At least, that’s what he tells Helen. It’s otherwise not easy to tell. Michael Rennie’s Klaatu had the full range of human emotions—and we saw him in what, I suppose, was his original form. Here, Klaatu emerges from the ship as a gray, humanoid figure immediately shot by a sniper (as in the original); rushed to a hospital, the gray covering turns out to be something like a placenta. Inside, Klaatu develops from an embryonic but full-sized human figure into Keanu Reeves.
Reeves is perfectly acceptable casting for this role; he’s a bit alien most of the time. But he’s chosen or been directed to play Klaatu as a blank slate, completely unemotional, no facial reactions at all. But Reeves is an eloquent enough actor that by altering his stance and working his eyes slightly, he can suggest some (mild) emotional responses, as when he responds to Jacob’s reaction to the death of a policeman, and when he later saves Jacob himself. But the idea of an alien without human emotions is by now hackneyed, trite and far too familiar; this was simply the wrong way to go.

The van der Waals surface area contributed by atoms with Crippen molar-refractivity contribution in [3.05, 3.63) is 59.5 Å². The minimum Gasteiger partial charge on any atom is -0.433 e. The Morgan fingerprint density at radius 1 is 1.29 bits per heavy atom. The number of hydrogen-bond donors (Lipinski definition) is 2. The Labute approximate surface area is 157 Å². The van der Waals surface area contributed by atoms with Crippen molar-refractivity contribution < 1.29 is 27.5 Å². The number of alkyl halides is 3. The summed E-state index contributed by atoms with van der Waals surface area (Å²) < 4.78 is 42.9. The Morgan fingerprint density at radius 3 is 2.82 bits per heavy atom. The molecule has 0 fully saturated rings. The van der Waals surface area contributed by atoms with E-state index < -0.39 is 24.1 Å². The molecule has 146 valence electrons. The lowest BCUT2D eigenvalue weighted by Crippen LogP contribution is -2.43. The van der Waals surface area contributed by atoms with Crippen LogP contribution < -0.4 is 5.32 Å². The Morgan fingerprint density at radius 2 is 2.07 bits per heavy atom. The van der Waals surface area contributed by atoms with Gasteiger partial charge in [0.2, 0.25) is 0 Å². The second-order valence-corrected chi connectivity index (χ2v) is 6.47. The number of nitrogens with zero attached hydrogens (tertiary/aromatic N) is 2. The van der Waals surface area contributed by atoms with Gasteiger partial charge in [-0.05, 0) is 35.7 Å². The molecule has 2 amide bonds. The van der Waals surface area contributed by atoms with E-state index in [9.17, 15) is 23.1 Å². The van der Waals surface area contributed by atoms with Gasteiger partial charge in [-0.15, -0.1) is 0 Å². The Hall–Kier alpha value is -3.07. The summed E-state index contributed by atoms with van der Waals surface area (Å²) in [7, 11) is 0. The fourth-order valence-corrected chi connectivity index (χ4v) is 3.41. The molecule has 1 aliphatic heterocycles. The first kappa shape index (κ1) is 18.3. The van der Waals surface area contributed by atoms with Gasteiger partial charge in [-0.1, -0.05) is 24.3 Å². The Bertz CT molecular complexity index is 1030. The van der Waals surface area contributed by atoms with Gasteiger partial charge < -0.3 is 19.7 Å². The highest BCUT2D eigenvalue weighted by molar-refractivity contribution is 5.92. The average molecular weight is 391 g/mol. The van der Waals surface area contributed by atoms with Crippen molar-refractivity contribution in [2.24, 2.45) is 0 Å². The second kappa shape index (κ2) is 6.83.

The story roughly follows the original, with at least one unexpected, if minor, addition, plus a peculiar prologue, in which a human Keanu Reeves, way up a snowy mountain in India, encounters one of the alien globes back in 1928. It leaves a mark on the back of his hand, heavily established in close up—and then totally forgotten. Presumably the aliens sampled his DNA, but don’t use it for 80 years. However, they do use someone else’s. So what was this mountaintop scene all about?
Klaatu’s spaceship lands on Earth, in Central Park this time, rather than a baseball field in a Washington DC park. When the human Klaatu is fully formed, he speaks English perfectly, and politely declares he must speak to the United Nations at once. Secretary of State Regina Jackson (Kathy Bates) tells him this is impossible; he’s evidently the property of the United States. When she states, “This is our planet,” he coolly replies, “No. It isn’t.” When he’s hooked to a lie detector, this evidently gives him control over the entire building’s electrical and communications systems; he knocks out all the people, dons the suit of his interrogator, and walks out the door.